According to BACtrack, a typical New York motorist who received his or her first conviction for driving while intoxicated should expect to shell out, at minimum, about $9,500. Certain factors, however, such as whether you were of a legal drinking age and whether you caused anyone injury, may make this figure substantially higher. Just what types of expenses should you expect to have to cover in the wake of a DWI conviction?

Get support if you're a victim of a false arrest

A false arrest is when a person claims that they have been held against their will without probable cause or court order. A false arrest can be a kind of police misconduct. For example, if an officer takes a person into custody only because they're African American, then that person may claim to be a victim of a false arrest.

Officers have a right to stop you and arrest you with probable cause. Police can arrest individuals without a warrant if they witness a misdemeanor or felony take place. To prove that an arrest was a false arrest, the victim has to prove that the arresting officer did not have probable cause. Essentially, if any other reasonable person wouldn't have believed that a crime took place, the officer probably did not have probable cause.

2 false positive tests keep a man in prison 4.5 months too long

If you are arrested and tested for drugs, you expect that test to come back accurately. If you don't use drugs, it would be an absolute shock to be accused of being drugged.

That's similar to what happened to this young man. The 34-year-old man was at school in New York's Willard Correctional Facility at the drug treatment campus when he was asked to take a drug test. He was formerly a heroin user, but he had stayed clean throughout the program. In fact, he had only a month to go before he would get to leave and go home.

Holding New York police accountable for misconduct

By and large, New Yorkers are most appreciative of the police officers who devote their time to keeping residents safe.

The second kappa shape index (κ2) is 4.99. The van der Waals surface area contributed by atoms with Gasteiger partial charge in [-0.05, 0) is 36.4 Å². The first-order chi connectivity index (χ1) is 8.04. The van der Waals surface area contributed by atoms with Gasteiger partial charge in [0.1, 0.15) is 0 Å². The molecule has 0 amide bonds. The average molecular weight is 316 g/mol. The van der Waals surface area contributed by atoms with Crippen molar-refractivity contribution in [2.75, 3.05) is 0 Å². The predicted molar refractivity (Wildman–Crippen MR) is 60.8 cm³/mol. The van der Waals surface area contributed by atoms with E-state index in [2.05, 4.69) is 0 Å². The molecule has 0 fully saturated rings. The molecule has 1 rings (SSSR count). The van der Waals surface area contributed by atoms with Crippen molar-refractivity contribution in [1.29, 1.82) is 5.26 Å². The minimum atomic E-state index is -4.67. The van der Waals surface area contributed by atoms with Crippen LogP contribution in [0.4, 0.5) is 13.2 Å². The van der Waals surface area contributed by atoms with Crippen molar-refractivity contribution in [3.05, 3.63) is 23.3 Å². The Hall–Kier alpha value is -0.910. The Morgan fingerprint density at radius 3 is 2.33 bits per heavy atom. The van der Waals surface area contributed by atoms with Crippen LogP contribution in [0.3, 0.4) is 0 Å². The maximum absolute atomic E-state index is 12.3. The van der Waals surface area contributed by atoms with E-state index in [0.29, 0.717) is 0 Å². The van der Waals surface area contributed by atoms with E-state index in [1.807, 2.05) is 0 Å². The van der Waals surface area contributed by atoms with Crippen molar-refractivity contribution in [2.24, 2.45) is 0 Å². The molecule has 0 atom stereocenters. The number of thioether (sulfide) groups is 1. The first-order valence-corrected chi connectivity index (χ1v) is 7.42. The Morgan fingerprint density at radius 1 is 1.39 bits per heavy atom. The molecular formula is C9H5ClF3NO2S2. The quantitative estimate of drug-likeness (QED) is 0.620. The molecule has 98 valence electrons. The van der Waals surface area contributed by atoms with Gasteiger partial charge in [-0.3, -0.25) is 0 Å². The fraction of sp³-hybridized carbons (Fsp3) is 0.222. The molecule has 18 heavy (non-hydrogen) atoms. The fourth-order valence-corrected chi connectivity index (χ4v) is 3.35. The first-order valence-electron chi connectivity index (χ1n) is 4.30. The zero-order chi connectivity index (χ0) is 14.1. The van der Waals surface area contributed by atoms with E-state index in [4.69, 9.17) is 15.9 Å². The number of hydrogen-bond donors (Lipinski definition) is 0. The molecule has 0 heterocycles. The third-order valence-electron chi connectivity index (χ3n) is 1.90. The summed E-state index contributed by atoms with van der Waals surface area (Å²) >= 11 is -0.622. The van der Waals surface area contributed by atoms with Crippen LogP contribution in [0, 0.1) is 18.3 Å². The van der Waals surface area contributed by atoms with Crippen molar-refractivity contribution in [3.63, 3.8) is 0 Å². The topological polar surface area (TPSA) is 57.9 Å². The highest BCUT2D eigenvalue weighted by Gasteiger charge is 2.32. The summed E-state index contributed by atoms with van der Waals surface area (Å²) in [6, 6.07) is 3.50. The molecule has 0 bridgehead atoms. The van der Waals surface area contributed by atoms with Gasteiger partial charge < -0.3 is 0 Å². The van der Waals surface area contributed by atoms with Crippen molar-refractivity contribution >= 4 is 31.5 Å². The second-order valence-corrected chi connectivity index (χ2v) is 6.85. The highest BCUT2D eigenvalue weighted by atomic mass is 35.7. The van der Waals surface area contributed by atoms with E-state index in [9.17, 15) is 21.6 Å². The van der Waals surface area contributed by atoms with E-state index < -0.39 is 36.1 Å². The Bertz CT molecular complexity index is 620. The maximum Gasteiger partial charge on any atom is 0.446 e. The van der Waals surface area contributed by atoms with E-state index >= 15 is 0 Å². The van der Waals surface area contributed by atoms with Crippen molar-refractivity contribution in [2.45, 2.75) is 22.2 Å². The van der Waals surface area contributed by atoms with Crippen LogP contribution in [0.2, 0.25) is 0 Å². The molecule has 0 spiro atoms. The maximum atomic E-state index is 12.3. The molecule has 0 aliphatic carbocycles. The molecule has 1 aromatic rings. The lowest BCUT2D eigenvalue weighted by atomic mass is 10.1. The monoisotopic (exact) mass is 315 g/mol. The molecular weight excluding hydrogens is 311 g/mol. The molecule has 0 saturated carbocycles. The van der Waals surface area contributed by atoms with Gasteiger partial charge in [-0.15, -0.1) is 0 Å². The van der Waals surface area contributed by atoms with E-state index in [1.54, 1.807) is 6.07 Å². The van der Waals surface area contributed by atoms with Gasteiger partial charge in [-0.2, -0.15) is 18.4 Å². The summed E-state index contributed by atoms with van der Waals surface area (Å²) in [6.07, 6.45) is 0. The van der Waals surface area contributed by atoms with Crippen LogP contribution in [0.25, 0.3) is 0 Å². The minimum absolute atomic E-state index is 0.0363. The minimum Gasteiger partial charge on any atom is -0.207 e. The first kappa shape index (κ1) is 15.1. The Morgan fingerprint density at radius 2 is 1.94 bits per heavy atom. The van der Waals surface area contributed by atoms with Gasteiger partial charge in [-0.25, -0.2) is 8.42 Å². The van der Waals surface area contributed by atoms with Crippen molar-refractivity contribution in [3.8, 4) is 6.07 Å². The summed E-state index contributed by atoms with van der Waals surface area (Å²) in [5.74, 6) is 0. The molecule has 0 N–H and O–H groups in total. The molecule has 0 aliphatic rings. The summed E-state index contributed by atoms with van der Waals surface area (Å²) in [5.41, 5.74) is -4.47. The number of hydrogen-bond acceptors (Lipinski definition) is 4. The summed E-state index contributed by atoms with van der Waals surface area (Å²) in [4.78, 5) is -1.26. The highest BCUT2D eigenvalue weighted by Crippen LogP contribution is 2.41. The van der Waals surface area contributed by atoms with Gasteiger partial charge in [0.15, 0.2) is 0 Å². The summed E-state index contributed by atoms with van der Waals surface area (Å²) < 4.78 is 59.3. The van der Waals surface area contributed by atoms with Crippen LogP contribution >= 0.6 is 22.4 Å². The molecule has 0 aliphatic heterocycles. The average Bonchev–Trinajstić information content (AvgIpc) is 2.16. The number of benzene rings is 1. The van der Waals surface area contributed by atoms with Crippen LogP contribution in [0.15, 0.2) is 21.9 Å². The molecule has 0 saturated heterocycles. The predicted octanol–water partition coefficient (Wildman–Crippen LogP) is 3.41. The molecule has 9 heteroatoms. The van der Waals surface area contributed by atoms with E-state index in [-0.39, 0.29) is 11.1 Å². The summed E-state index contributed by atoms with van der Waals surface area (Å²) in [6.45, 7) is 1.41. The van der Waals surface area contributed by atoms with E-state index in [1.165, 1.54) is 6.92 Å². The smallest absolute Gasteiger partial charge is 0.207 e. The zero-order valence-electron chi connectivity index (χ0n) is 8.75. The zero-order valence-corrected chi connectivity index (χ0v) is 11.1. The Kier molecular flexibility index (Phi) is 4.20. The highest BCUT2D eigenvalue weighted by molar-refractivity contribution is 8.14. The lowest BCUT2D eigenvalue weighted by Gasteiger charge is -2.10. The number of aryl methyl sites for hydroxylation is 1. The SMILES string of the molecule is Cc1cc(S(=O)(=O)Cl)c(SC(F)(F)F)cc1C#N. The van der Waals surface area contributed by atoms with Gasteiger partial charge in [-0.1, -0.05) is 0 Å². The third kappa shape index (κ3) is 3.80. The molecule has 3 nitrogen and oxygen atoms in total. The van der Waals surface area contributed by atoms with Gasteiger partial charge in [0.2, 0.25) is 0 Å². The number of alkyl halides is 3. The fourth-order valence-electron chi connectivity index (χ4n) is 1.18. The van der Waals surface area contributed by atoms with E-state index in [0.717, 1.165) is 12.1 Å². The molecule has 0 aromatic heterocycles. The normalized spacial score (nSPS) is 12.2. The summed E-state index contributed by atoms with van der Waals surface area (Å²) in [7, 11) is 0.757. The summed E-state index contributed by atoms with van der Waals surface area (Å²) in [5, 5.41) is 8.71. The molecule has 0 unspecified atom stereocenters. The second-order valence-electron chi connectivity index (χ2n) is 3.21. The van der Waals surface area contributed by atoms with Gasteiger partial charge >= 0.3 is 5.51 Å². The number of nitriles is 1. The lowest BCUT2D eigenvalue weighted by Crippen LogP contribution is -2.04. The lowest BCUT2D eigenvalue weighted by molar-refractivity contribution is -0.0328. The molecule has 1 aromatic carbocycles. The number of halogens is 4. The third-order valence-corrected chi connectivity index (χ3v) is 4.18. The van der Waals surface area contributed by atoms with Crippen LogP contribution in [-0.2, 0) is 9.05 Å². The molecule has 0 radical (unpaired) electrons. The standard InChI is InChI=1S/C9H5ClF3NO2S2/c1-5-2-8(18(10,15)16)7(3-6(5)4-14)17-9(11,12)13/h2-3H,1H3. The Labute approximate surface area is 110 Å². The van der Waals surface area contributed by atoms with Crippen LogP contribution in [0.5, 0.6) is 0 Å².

There is a flip side however, in that the police sometimes abuse their power. Here are three areas of concern where law enforcement officers may violate the rights of citizens.

Woman sues New York police after falling in a haunted house

Injuries can happen anywhere, even when you go to a haunted house. Not surprisingly, Halloween is a fun time of year with lots of exciting haunted houses to go to in the Bronx and beyond. Unfortunately, they aren't always safe.

Take, for example, this case involving a mother from the Bronx who is now suing the New York Police Department after breaking her ankle in the precinct's haunted house. It is her claim that an officer jumped out to scare her and knocked her down, leaving her with a broken ankle as a result.

3 ways to film police officers safely

Everyone these days seemingly has a smartphone with an integrated camera. Whether you are riding the subway, walking on the street or sitting in your house, you may want to use your phone’s camera to record police activity. Generally, you have a First Amendment right to do so, provided you do not obstruct police activity

A recording of police activities may be essential to someone’s criminal defense. It may also keep law enforcement officials from violating the law. Nonetheless, officers may not appreciate their actions ending up on a digital recording. Here are three ways to film police officers without risking your personal safety.